All things Cuban seem to live in a very particular time warp. Sometimes, more often than not, time seems static; but every now and then time seems to move feverishly fast.
A presentation before the press corps in Havana of the proposedforeign investment law that is to replace or supersede Law 77/95, Cuba’s present law on these matters, has produced the usual shower of half-baked information.
Cuba’s National Assembly is expected to analyze and debate the proposed law during the first extraordinary session of the VIII Legislature, scheduled to take place this Saturday, March 29.
The assumption is –as it has always been- that Cuba’s National Assembly is little more than a rubber stamp for the wishes and directives of the Castro brothers. But anyone paying close attention to the way those who spoke before the press to explain the general scope of the proposed law and the procedure ahead — José Luis Toledo Santander, one of Cuba’s most prominent lawyers, was one of the speakers —should have noticed those speakers seemed to go out of their way to emphasize the extent to which the proposed law was examined and debated at different levels of Cuban society, while pointing out that every question asked and every issue raised during that consultation process would be reconsidered during the course of the next three days.
Cuba apparently wants to show their version of democracy is wide open to the participation of all its citizens — whether you choose to believe this or see it as just another Castro ploy, that is your prerogative — and a reaffirmation of this might result from discrepancies in the National Assembly and changes made to the proposed version of the law.
Some of the newness that has been advertised by the sponsors of the proposed law seems unwarranted. Law 77/95 is already among those foreign investment laws that leave open to foreign investment a vast majority of areas or segments of the nation’s economy (most foreign investment laws are more restrictive than Cuba’s in this regard, whether by declaring strategic some fields or reserving others for national investors. The three areas where foreign investment is apparently banned under the proposed law are the same found in Law 77/95.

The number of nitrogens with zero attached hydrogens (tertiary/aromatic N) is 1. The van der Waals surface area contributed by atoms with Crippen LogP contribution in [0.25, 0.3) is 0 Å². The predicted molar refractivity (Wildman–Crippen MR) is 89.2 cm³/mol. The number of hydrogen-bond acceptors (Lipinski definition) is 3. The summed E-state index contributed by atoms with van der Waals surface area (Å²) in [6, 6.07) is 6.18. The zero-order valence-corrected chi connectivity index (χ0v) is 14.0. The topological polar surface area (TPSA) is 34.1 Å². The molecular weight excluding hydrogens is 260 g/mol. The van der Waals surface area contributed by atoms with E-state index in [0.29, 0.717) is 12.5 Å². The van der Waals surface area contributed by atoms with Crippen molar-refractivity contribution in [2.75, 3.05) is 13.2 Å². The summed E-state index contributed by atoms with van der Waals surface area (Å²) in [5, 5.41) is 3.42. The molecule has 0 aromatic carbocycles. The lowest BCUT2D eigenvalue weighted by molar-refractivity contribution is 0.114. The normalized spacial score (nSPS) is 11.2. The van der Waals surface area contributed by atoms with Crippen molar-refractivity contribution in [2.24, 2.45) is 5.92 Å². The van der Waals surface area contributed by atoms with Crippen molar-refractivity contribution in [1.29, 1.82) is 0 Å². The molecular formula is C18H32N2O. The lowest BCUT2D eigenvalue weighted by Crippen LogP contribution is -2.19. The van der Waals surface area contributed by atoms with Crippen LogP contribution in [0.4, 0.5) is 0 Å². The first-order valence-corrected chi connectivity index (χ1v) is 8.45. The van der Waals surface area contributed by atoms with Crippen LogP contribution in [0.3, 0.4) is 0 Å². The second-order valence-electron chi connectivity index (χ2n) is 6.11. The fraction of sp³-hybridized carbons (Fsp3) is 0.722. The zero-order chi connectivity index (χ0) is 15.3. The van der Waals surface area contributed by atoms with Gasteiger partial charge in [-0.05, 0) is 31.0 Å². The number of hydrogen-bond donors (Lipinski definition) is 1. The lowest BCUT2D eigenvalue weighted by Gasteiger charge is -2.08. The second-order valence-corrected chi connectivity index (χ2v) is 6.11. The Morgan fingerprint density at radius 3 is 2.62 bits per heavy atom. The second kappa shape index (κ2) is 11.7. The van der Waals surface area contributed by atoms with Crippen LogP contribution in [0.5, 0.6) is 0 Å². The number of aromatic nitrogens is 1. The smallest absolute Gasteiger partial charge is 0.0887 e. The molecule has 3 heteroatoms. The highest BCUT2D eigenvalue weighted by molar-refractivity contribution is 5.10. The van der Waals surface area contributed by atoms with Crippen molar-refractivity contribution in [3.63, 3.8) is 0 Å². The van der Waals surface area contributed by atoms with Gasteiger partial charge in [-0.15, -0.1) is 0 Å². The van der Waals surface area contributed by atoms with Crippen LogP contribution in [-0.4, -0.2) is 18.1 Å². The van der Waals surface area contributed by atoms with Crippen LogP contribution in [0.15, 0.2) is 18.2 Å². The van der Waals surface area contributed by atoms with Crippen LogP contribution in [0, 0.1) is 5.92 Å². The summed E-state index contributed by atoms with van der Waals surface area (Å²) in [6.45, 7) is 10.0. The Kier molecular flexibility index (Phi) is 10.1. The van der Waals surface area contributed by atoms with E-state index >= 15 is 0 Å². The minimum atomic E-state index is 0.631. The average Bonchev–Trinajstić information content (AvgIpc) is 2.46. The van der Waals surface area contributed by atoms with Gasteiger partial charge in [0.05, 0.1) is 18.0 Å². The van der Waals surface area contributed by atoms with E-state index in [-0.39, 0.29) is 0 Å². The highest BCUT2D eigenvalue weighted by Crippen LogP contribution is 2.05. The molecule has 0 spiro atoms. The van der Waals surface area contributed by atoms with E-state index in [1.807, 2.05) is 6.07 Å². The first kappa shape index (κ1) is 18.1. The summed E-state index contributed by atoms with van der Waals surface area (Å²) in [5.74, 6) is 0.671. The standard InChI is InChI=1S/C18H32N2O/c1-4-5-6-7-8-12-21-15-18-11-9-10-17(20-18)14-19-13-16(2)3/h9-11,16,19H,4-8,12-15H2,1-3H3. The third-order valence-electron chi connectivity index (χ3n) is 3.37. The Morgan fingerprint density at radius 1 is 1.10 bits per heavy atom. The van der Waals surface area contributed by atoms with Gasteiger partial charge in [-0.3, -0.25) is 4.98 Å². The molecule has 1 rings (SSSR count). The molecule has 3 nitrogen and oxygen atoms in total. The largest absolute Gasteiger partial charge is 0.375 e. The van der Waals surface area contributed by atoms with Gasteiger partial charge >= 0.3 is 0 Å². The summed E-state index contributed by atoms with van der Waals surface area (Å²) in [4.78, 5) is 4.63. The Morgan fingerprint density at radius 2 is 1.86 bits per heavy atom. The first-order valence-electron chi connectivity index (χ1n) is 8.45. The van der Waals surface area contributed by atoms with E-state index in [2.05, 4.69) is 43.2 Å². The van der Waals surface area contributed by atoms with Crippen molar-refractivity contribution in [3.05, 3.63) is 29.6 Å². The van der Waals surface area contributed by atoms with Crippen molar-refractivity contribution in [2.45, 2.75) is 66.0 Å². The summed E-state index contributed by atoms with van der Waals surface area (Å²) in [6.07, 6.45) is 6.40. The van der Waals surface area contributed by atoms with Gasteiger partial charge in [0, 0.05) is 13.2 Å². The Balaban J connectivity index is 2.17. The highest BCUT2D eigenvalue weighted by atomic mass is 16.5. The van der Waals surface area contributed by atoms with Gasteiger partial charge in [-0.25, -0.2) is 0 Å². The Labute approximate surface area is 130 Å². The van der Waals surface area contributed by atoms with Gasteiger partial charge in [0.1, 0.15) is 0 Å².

I have not read the full text of the proposed law, so I am not sure if the construction of housing for Cubans is now clearly open for foreign capital to participate in. The speakers did appear to say that real estate and construction are now wide open to foreign investment. How wide is a question that can only be answered by knowing the metes and bounds of the policy applicable to foreign investment in the housing sector. One of the changes highlighted in the press conference was the adoption of sectorial policies to clarify what the goals are in each area or sector of the economy. Another change highlighted before the press was the fact the new law will come with a regulatory act (or Reglamento), which the present one lacks.
I am discouraged by the proposed law’s apparent persistence in the type of requirements that prevent foreigners from directly hiring Cuban employees, at least as far as joint ventures (or empresas mixtas) are concerned. My hope rides with the National Assembly, which could still turn its back on this unsound persistence.
Still, my sense is we should wait until after the National Assembly vote before we begin dissecting the new law basing our comments on this present version.
José Manuel Pallí is president of Miami-based World Wide Title. He can be reached at firstname.lastname@example.org; you can find his blog at http://cubargiejoe.com.